Wheat aphid infestations in South Australia reignite debate over GMO crops

The GLP aggregated and excerpted this blog/article to reflect the diversity of news, opinion and analysis.

The discovery of the Russian wheat aphid in South Australia’s Tarlee region last month sent shudders of concern among Australia’s grain industry. It’s since spread across other South Australian grain growing regions and into Victoria. If left untreated it can cause damage of up to 75 per cent.

Unlike many, biodynamic farmer Phillip Dunn from Tarlee is sanguine – confident that natural predator insects will take care of the problem.

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But not everyone is so confident natural bugs will be the answer with hopes GM technology may be able to provide answers.

“There’s certainly the capacity and in fact there is international research going on to develop new aphid resistant GM wheat varieties and other crops.”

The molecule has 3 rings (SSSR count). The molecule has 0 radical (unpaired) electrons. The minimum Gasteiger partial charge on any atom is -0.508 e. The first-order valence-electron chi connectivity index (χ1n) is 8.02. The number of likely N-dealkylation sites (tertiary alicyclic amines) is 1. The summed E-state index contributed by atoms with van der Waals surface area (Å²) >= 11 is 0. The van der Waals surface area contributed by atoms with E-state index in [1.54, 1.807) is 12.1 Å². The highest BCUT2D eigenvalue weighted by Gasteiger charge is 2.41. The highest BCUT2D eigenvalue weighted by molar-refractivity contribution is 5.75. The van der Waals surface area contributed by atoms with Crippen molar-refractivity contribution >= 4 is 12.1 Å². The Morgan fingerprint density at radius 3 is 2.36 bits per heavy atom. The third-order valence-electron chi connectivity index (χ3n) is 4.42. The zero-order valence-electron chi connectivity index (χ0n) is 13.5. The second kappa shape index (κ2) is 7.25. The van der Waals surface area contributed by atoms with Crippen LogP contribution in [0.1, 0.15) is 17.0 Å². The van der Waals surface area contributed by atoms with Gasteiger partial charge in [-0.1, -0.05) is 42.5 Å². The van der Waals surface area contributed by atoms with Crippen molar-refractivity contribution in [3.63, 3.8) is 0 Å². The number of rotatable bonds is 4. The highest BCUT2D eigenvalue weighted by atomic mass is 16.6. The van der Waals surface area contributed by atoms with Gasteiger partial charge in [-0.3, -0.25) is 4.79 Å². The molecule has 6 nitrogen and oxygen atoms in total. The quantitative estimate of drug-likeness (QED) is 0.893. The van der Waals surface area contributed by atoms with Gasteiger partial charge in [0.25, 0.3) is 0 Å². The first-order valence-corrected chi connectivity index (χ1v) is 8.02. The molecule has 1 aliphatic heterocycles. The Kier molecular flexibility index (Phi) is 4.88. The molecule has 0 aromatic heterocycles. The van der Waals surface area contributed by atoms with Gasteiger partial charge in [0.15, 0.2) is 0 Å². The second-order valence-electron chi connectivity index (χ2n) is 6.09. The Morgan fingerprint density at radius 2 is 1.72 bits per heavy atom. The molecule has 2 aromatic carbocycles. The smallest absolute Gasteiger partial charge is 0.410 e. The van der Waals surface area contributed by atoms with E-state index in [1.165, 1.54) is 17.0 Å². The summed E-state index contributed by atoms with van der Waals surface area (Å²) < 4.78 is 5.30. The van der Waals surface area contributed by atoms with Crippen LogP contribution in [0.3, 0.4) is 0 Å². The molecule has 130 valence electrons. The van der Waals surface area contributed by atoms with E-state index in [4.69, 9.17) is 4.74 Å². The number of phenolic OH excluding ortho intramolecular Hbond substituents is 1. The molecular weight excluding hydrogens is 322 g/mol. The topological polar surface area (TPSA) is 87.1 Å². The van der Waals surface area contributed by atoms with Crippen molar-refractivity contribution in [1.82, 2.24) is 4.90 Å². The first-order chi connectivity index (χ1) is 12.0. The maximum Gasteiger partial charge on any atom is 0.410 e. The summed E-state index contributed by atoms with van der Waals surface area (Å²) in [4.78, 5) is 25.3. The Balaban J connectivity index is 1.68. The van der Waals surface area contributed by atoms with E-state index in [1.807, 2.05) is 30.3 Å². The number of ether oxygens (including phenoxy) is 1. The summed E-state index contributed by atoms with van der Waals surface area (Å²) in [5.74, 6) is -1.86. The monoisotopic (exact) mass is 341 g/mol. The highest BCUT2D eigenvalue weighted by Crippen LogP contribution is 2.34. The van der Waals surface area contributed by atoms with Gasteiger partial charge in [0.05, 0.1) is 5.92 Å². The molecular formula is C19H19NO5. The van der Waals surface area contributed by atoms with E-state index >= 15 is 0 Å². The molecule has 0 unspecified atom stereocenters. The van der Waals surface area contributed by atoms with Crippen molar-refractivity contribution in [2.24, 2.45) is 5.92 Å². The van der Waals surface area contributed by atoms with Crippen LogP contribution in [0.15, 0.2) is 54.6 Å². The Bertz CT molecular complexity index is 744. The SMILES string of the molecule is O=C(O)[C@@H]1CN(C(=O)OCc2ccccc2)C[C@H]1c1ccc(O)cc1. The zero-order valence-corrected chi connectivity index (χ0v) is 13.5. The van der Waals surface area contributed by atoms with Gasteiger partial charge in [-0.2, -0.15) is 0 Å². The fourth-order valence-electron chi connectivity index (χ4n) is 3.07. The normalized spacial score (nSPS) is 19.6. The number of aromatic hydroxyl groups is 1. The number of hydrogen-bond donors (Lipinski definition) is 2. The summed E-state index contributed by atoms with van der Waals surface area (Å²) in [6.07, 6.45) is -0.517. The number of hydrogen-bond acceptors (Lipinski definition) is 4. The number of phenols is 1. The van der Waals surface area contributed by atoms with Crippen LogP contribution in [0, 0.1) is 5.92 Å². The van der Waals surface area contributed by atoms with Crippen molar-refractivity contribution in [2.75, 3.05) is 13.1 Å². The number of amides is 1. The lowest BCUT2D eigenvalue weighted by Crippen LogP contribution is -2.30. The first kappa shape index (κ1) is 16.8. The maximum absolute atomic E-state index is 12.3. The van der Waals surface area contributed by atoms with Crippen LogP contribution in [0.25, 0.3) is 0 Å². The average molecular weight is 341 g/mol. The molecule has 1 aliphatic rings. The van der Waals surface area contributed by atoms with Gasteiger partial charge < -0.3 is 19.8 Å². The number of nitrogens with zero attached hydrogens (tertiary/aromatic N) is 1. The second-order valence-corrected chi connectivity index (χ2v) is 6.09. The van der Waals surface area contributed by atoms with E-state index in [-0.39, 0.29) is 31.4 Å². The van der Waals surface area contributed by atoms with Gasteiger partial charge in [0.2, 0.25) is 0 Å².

That’s the chief executive of Crop Life Australia, Matthew Cossey. . .

South Australia and Tasmania have banned the use of GM crops until at least 2019.

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Proponents of GM technology say that’s hindering national research projects . . . with investors put off by the prospect of developing products that can’t be used across the country.

Read full, original post: Debates arise over use of genetically modified crops in light of Queensland wheat infestation

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